Guan, Yi


Daniel CK Yu Professor in Virology

Professor, Chair of Emerging Viral Diseases

Cluster Leader (Influenza and Infections of Public Health Significance)

Division of Public Health Laboratory Sciences

  • MD(Jiangxi Med Coll), MMedSc(Beijing Union Med), PhD(HK)

Professor Yi Guan is the Director of the State Key Laboratory of Emerging Infectious Diseases, The University of Hong Kong. His research focuses on the ecology, evolution and pathogenesis of influenza and other emerging respiratory viruses. Over the past decade, his research team has made ground-breaking and distinguished contributions to research in virology and to the control of emerging infectious diseases in China and the world. His contribution to the field is reflected in his publication record of over 320 peer-reviewed articles with ~40,000 citations, and an h-index of 97.

Beginning in Year 2000, Professor Guan initiated and organized a systematic influenza surveillance network, in human, swine, poultry and migratory bird populations, in Southern China. Through this surveillance over 100,000 samples from poultry are collected each year, representing the single largest continuous and systematic sampling of these disease reservoirs. Along with providing the majority of World Health Organization recommended H5N1 and H9N2 pre-pandemic vaccine strains, the information from this surveillance program has provided the most comprehensive understanding of the ecology, evolution and dissemination of avian influenza viruses influenza viruses with pandemic potential worldwide.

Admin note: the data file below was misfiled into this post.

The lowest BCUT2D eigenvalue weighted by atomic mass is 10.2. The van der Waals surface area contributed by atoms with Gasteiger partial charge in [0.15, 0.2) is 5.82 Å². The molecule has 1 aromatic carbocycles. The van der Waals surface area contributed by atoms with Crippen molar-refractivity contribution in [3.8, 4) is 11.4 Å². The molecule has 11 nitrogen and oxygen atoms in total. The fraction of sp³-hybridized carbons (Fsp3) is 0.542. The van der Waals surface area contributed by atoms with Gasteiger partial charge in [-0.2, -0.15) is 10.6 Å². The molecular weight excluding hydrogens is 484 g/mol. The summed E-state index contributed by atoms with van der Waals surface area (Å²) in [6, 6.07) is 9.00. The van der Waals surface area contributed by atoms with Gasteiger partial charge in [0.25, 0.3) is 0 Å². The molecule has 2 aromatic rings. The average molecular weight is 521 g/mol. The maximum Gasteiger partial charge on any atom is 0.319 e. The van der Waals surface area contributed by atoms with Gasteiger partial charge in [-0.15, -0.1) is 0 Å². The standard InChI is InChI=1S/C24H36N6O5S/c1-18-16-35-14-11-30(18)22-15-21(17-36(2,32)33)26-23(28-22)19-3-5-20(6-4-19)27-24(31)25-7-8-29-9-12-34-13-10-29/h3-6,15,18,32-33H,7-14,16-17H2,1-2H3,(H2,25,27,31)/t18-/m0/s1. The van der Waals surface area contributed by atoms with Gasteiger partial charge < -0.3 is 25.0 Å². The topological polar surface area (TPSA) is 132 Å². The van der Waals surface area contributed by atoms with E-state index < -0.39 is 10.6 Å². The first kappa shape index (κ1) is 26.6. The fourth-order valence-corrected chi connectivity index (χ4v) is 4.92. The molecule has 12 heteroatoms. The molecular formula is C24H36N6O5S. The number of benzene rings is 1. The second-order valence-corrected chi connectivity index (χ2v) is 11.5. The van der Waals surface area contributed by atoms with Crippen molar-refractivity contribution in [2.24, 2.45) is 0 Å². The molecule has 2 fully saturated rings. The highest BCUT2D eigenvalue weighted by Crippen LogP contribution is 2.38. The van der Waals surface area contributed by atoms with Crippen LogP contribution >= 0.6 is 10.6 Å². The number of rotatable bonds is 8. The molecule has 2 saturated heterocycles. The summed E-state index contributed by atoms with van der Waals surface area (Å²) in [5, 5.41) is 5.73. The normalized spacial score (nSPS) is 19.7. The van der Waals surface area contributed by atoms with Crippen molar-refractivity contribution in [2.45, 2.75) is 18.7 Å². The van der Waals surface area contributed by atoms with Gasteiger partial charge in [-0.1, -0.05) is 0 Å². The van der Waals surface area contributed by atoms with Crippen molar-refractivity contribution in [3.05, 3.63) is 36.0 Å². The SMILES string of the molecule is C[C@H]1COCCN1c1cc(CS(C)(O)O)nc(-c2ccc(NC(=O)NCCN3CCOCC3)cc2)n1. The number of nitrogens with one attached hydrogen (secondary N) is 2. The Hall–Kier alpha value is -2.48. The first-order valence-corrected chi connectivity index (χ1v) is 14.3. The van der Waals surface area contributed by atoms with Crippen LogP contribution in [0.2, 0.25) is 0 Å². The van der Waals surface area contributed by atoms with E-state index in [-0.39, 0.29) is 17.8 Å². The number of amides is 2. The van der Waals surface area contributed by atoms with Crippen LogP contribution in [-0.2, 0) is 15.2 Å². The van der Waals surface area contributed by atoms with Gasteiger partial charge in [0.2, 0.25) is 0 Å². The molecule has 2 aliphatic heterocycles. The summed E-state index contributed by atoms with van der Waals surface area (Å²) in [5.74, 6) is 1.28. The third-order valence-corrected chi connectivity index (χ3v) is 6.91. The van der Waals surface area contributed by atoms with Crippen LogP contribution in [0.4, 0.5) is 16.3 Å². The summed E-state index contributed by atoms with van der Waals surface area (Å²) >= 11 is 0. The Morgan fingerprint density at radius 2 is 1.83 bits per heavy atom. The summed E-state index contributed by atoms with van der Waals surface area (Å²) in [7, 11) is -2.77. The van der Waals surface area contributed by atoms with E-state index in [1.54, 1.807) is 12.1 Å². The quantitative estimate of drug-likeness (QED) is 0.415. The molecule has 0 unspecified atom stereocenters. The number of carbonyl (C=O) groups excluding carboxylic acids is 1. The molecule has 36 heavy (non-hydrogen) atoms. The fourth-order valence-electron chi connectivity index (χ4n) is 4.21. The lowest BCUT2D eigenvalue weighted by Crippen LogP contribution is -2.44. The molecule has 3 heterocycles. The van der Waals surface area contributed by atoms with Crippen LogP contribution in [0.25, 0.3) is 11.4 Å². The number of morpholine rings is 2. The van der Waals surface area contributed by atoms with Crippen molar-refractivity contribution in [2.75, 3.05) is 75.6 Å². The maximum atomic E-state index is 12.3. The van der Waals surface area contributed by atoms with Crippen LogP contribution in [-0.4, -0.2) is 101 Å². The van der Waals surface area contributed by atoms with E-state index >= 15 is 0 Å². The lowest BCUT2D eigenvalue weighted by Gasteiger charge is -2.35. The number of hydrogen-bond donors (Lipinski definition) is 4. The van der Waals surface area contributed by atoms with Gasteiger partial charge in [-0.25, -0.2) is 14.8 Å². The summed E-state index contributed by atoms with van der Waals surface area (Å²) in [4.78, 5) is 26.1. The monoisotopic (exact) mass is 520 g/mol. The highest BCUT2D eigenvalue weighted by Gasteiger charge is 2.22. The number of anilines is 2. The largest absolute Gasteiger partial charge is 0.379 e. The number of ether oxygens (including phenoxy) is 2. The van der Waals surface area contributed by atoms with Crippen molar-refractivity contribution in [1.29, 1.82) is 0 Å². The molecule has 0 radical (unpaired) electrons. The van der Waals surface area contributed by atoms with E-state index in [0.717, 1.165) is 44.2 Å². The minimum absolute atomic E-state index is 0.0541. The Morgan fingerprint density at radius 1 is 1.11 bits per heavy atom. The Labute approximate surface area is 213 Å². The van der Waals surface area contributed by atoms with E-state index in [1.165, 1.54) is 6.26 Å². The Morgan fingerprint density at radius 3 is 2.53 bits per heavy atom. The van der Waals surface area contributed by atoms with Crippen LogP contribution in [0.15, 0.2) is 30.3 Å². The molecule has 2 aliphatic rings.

In particular, his research on influenza has 1) identified all the major precursors and transmission pathways of the H5N1 influenza viruses that currently circulate in Southeast Asia, Europe and Africa; 2) initiated the systematic study of H9N2 viruses, which, along with H5 viruses, are now regarded as the most likely novel influenza subtypes to cause a pandemic; 3) defined the critical role of domestic ducks in harboring and spreading influenza viruses; 4) made major contributions in recognizing the emergence, evolutionary history and development of the 2009 H1N1 pandemic virus; and 5) revealed the genesis, infection source, evolutionary pathway and possible transmission route of the recently emerged H7N9 and H10N8 influenza virus.

He also initiated the SARS etiological investigation in Guangdong that resulted in the Department of Microbiology at HKU being the first research team to identify this emerging coronavirus and was the first to identify the virus in wild animal markets Guangdong showing this to be the interface for zoonotic transmission to humans. Hesubsequently organized and led the nationally coordinated investigation in China to determine the zoonotic source of SARS coronavirus, and advised the Chinese Government on control measures to successfully avert a second SARS outbreak in early 2004 in Guangdong.

His contributions on MERS have revealed the prevalence and evolution of the MERS coronavirus in its animal reservoir, which led to the human outbreaks in Korea and Saudi Arabia; and this work has identified a new coronavirus species co-circulating with the MERS coronavirus in camels. Recently during the COVID-19 outbreak, his team has found pangolin to be one of the hosts for SARS-like coronaviruses and international trading/smuggling could be a way for virus emergence from the zoonotic source.